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Dietary hypercholesterolemia in relation to cholesterol and fat absorption in cockerels. Lindsay, Owen Burnett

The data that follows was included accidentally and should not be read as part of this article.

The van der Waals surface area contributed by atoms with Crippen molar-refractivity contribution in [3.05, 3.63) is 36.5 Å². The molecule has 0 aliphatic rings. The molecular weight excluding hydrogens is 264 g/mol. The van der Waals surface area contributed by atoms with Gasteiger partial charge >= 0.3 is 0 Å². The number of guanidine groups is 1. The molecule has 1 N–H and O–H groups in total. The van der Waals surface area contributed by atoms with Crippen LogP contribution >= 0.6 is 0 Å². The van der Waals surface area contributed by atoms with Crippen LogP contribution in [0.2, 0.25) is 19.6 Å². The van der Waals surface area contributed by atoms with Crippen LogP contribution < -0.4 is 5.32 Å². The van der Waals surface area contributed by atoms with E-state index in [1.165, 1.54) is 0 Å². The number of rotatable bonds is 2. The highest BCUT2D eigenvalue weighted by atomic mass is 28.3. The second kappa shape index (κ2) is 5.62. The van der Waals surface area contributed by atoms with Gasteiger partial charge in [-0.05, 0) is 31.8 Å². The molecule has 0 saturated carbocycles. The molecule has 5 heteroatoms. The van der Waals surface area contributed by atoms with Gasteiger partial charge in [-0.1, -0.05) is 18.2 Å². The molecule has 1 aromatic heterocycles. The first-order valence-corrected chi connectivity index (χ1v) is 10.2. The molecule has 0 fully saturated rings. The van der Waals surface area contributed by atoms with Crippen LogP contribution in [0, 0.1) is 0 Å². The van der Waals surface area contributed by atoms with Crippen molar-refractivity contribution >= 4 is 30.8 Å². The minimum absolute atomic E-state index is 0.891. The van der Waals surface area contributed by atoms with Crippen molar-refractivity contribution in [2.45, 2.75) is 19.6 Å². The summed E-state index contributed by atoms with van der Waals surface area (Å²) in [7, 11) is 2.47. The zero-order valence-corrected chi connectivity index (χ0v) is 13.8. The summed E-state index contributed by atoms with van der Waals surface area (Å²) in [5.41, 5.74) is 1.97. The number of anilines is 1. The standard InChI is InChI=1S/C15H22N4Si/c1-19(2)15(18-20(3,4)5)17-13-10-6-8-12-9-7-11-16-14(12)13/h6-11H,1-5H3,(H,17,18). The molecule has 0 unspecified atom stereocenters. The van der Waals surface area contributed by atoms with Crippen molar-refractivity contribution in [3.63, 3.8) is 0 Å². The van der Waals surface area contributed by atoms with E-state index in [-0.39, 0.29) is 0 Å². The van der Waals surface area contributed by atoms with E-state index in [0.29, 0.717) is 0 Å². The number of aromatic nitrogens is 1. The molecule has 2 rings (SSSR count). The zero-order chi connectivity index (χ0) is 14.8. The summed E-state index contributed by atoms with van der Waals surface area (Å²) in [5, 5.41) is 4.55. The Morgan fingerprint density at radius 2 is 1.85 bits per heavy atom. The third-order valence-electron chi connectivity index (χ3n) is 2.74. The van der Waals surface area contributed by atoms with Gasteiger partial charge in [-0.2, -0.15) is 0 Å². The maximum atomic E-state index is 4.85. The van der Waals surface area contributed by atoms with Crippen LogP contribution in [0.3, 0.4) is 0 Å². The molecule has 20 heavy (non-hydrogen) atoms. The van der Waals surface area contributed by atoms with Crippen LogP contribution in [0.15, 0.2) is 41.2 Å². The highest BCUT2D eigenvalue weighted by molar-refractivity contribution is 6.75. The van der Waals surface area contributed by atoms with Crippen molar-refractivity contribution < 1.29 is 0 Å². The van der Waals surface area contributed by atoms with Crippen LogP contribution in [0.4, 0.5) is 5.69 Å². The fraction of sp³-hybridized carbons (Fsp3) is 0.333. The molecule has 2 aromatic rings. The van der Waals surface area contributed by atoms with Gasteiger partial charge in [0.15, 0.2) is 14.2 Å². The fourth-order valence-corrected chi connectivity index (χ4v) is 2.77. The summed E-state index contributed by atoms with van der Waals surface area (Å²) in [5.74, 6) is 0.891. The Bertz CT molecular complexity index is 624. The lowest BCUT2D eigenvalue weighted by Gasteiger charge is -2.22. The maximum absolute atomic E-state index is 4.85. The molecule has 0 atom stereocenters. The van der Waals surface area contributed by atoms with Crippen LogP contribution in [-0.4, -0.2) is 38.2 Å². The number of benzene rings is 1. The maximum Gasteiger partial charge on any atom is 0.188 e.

Differences in the mean plasma cholesterol levels of adult White Single Comb Leghorn cockerels were accentuated when a diet containing 10% hydrogenated vegetable oil and 1% cholesterol was fed for six days. The cholesterol levels promoted by the diet were found to be negatively correlated (p 0.05) with the amount of cholesterol excreted by the groups. The differences observed among groups in the rate of elimination of the excess cholesterol from the circulation were not found to be statistically significant. Variation in cholesterol absorption may therefore be responsible, in large measure for differences in the degree of hypercholesterolemia induced, by feeding a diet high in cholesterol. A significant correlation (p 0.01) between the amounts of cholesterol and saponifiable lipids excreted following the feeding of a high-fat, high-cholesterol diet suggests that the amount of dietary fat absorbed may be a major determinant of the amount of cholesterol absorbed. Subjection of cockerels to the feeding of a high-fat, high-cholesterol diet over a prolonged period resulted in an increase in lipid absorption. Cockerels which survived 410 days of feeding maintained throughout the test, a lower mean plasma cholesterol level than nonsurvivors. The blood vessels of survivors compared to nonsurvivors showed little evidence of atherosclerosis.

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